Challengers for commission seats want improved communication


Three Washington County residents are challenging two incumbent county commissioners ahead of this March’s primary election.

Incumbent republican David White is being challenged by Lowell resident James “Jamie” Booth in the primary and Lower Salem resident and former commissioner Cora Marshall, a Democrat, in the general election if he wins the primary race. Republican Charlie Schilling of Beverly is challenging incumbent and current Commission President Ron Feathers.

Booth said since he started running for the commission seat his eyes have been opened to a lot of things in the county.

“I feel a change is needed because of the communication and cooperation with different (county) departments,” he said. “There have been a couple of squabbles with the juvenile court and confusion with the merger of (Washington County Job and Family Services) and Children Services. With the Devola sewer project, if I was living in Devola, I would feel almost helpless.”

He said at his Lowell home, he’s dealing with iron and manganese in the water, so he understands the financial issues the residents of Devola are facing with the upcoming Devola sewer project.


Booth said he knows the county is under a court order to sewer most of Devola, but that he wants to help the residents get through the process as easily as possible, “no matter which way it turns out.”

His background is as an honorably discharged combat veteran of the U.S. Army, as well as his working in law enforcement and in the car business, where he dealt with banks and finance. He said he believes his background will help if he is elected on March 17.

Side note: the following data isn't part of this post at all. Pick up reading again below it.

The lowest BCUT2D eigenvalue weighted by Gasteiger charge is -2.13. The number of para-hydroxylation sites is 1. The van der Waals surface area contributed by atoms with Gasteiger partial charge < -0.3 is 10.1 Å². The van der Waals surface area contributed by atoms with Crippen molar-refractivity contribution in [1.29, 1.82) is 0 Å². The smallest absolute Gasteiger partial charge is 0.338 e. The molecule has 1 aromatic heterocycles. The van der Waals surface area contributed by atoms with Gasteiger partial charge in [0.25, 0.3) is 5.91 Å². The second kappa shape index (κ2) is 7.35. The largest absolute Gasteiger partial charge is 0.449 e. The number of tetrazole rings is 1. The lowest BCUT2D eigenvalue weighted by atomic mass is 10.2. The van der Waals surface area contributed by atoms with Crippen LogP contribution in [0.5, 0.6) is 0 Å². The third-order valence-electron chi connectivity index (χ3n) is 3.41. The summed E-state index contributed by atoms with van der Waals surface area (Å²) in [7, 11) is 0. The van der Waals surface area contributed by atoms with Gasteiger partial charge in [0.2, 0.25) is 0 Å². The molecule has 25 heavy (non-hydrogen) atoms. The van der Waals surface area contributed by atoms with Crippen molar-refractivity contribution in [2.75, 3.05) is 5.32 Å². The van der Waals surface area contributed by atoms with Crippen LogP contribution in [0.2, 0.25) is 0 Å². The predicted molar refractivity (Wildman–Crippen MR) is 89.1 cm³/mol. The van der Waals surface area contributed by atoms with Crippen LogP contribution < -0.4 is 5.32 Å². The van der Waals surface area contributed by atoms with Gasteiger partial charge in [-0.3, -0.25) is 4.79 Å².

He currently owns a trucking company, where he employs five people, along with owning a couple of rental houses. Booth explained he has a truck manager who handles the day-to-day business, so he has time to dedicate to the county.

“I’ve been working like this since before August,” Booth said. “That’s why I can attend commission meetings every Thursday. I can dedicate full-time to being a commissioner with no problem.”

He said he isn’t running for the office because he needs the job, he just wants to do the job.

One of the things Booth thinks needs improvement is communication between county departments and the commission.

“We have good department heads and I think communication is key,” he said. “Without going to the source, you have these squabbles that happen.”

Booth has been visiting with as many people as he can in the county and believes he can do a lot to help the area.

“I do look for economic growth. I want to be an advocate for both big and small businesses,” he said. Booth has been going to the weekly commission meetings for several months and said he can see things that need improvement.

“It’s the involvement with all the departments. I’ve been to commission meetings as short as 15 minutes,” he explained. “They need to put more (information) out there. I think more needs disclosed.”

He gave an example from Thursday’s meeting when the weekly Then & Nows were passed without discussion. Much of the time, people have no idea what is passed in those documents.